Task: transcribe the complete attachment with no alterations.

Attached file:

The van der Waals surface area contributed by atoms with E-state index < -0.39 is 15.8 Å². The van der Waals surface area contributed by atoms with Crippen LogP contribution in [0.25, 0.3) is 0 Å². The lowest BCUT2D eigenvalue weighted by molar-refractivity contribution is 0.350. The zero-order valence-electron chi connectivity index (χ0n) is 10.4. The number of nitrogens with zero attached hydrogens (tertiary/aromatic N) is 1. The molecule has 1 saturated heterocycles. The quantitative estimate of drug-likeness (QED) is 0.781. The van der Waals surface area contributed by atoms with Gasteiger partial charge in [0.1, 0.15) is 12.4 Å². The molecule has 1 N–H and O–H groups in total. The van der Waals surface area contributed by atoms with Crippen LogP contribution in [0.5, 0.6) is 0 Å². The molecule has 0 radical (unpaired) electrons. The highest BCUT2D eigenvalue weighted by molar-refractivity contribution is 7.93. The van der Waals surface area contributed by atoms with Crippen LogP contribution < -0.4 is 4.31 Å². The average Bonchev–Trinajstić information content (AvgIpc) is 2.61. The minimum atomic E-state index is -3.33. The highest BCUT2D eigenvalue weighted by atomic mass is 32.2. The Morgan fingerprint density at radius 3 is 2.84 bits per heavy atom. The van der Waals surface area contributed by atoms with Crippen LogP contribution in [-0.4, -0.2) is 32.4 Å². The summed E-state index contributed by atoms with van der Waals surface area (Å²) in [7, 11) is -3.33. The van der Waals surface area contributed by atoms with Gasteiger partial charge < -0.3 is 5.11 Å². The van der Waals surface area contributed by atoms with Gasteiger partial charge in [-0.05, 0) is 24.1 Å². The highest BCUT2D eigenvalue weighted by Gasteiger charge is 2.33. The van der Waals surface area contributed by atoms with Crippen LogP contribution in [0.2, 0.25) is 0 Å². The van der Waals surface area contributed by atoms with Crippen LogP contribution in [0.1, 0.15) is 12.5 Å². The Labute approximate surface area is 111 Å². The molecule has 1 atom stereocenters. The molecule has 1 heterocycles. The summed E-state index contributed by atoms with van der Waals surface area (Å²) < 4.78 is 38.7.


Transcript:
The van der Waals surface area contributed by atoms with E-state index < -0.39 is 15.8 Å². The van der Waals surface area contributed by atoms with Crippen LogP contribution in [0.25, 0.3) is 0 Å². The lowest BCUT2D eigenvalue weighted by molar-refractivity contribution is 0.350. The zero-order valence-electron chi connectivity index (χ0n) is 10.4. The number of nitrogens with zero attached hydrogens (tertiary/aromatic N) is 1. The molecule has 1 saturated heterocycles. The quantitative estimate of drug-likeness (QED) is 0.781. The van der Waals surface area contributed by atoms with Gasteiger partial charge in [0.1, 0.15) is 12.4 Å². The molecule has 1 N–H and O–H groups in total. The van der Waals surface area contributed by atoms with Crippen LogP contribution in [0.5, 0.6) is 0 Å². The molecule has 0 radical (unpaired) electrons. The highest BCUT2D eigenvalue weighted by molar-refractivity contribution is 7.93. The van der Waals surface area contributed by atoms with Crippen LogP contribution < -0.4 is 4.31 Å². The average Bonchev–Trinajstić information content (AvgIpc) is 2.61. The minimum atomic E-state index is -3.33. The highest BCUT2D eigenvalue weighted by atomic mass is 32.2. The Morgan fingerprint density at radius 3 is 2.84 bits per heavy atom. The van der Waals surface area contributed by atoms with Crippen LogP contribution in [-0.4, -0.2) is 32.4 Å². The summed E-state index contributed by atoms with van der Waals surface area (Å²) in [7, 11) is -3.33. The van der Waals surface area contributed by atoms with Gasteiger partial charge < -0.3 is 5.11 Å². The van der Waals surface area contributed by atoms with Gasteiger partial charge in [-0.05, 0) is 24.1 Å². The highest BCUT2D eigenvalue weighted by Gasteiger charge is 2.33. The van der Waals surface area contributed by atoms with Crippen LogP contribution in [0.2, 0.25) is 0 Å². The van der Waals surface area contributed by atoms with Crippen LogP contribution in [0.1, 0.15) is 12.5 Å². The Labute approximate surface area is 111 Å². The molecule has 1 atom stereocenters. The molecule has 1 heterocycles. The summed E-state index contributed by atoms with van der Waals surface area (Å²) < 4.78 is 38.7.